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Wanderer Above the Sea of Fog by Caspar David Friedrich

Romanticism was an artistic and intellectual movement that ran from the late eighteenth century through the nineteenth century. It stressed strong emotion as a source of aesthetic experience, placing emphasis on such emotions as trepidation, horror, and the awe experienced in confronting the sublimity of nature. It elevated folk art, language, and custom, as well as arguing for an epistemology based on usage and custom.

Romanticism arose as a reaction against the excessive rationalism of the Enlightenment. It drew upon the French Revolution's rejection of aristocratic social and political norms. It was also influenced by the theory of evolution and uniformitarianism, which argued that "the past is the key to the present." Thus some Romantics looked back nostalgically to the sensibility of the Middle Ages and elements of art and narrative perceived to be from the medieval period. The name "romantic" itself comes from the term "romance" which is a prose or poetic heroic narrative originating in the medieval.

The ideals of the French Revolution influenced the Romantic movement in other ways. Romanticism elevated the achievements of what it perceived as misunderstood heroic individuals and artists that altered society, and legitimized the individual imagination as a critical authority which permitted freedom from classical notions of form in art.

The flaw in the Enlightenment mind, represented by the moral philosophy of Kant with its overemphasis on intellect (reason) and will, was its disregard of the faculty of emotion which is so central to human life. Romanticism was the inevitable reaction to Enlightenment Rationalism. The artistic and literary works of the Romantic movement have lasting appeal, because the human faculty of emotion runs stronger and deeper than the intellect or the will.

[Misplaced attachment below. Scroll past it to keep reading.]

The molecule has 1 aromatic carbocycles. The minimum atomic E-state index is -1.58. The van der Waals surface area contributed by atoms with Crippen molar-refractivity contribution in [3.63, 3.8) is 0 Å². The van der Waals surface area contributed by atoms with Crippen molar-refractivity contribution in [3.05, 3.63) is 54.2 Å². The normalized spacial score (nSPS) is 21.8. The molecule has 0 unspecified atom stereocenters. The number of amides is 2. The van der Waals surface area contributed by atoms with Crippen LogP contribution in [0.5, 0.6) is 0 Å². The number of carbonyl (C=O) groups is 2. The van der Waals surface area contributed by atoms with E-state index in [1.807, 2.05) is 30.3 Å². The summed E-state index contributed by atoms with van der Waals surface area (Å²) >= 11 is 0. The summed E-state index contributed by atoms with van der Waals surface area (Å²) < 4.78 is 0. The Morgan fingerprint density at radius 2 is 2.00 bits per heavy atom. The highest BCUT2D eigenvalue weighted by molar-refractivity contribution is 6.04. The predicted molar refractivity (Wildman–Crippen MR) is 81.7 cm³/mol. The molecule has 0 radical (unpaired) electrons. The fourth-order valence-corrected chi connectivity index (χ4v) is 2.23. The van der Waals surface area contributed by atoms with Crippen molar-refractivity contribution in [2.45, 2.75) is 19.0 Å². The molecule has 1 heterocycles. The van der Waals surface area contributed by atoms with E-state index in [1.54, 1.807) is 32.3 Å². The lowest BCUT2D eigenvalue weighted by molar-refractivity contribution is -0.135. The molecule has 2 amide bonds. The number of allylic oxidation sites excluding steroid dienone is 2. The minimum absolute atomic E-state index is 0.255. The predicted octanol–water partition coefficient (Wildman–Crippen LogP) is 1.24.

In a general sense, Romanticism refers to several distinct groups of artists, poets, writers, musicians, political, philosophical and social thinkers, and trends of the late eighteenth and early nineteenth centuries in Europe. This movement is typically characterized by its reaction against the Enlightenment; while the Enlightenment emphasized the primacy of reason, Romanticism emphasized imagination and strong emotion. Rather than an epistemology of deduction, the Romantics demonstrated elements of knowledge through intuition. A precise characterization and a specific description of Romanticism were objects of intellectual history and literary history for all of the twentieth century without the emergence of any great measure of consensus.

Did you know?
Romanticism, popular from the late eighteenth century through the nineteenth century, emphasized emotion and imagination in contrast to reason that was the focus of the Enlightenment

Arthur Lovejoy attempted to demonstrate the difficulty of this problem in his seminal article "On The Discrimination of Romanticisms" in his Essays in the History of Ideas (1948); some scholars see romanticism as completely continuous with the present, some see it as the inaugural moment of modernity, some see it as the beginning of a tradition of resistance to the Enlightenment, and still others date it firmly in the direct aftermath of the French Revolution. Perhaps the most instructive and succinct definition comes from French symbolist poet, Charles Baudelaire: "Romanticism is precisely situated neither in choice of subject nor exact truth, but in a way of feeling."

Some modernist writers argue that Romanticism represents an aspect of the Counter-Enlightenment, a negatively charged phrase used to label movements or ideas seen by them as counter to the rationality and objectivity inherent in the Enlightenment, and promoting emotionalism, superstition and instability.

Generally, Romanticism can be understood as a pursuit for the value of beauty on the part of humans because they have the faculty of emotion. Of course, humans also have two other faculties: Intellect and will, which pursue the values of truth and goodness, respectively. But when intellect (reason) is emphasized one-sidedly as in the Enlightenment in the eighteenth century, and when will is stressed very much as in the moral philosophy of Immanuel Kant around the end of the eighteenth century, human beings naturally react with their faculty of emotion as in Romanticism.

Visual art and literature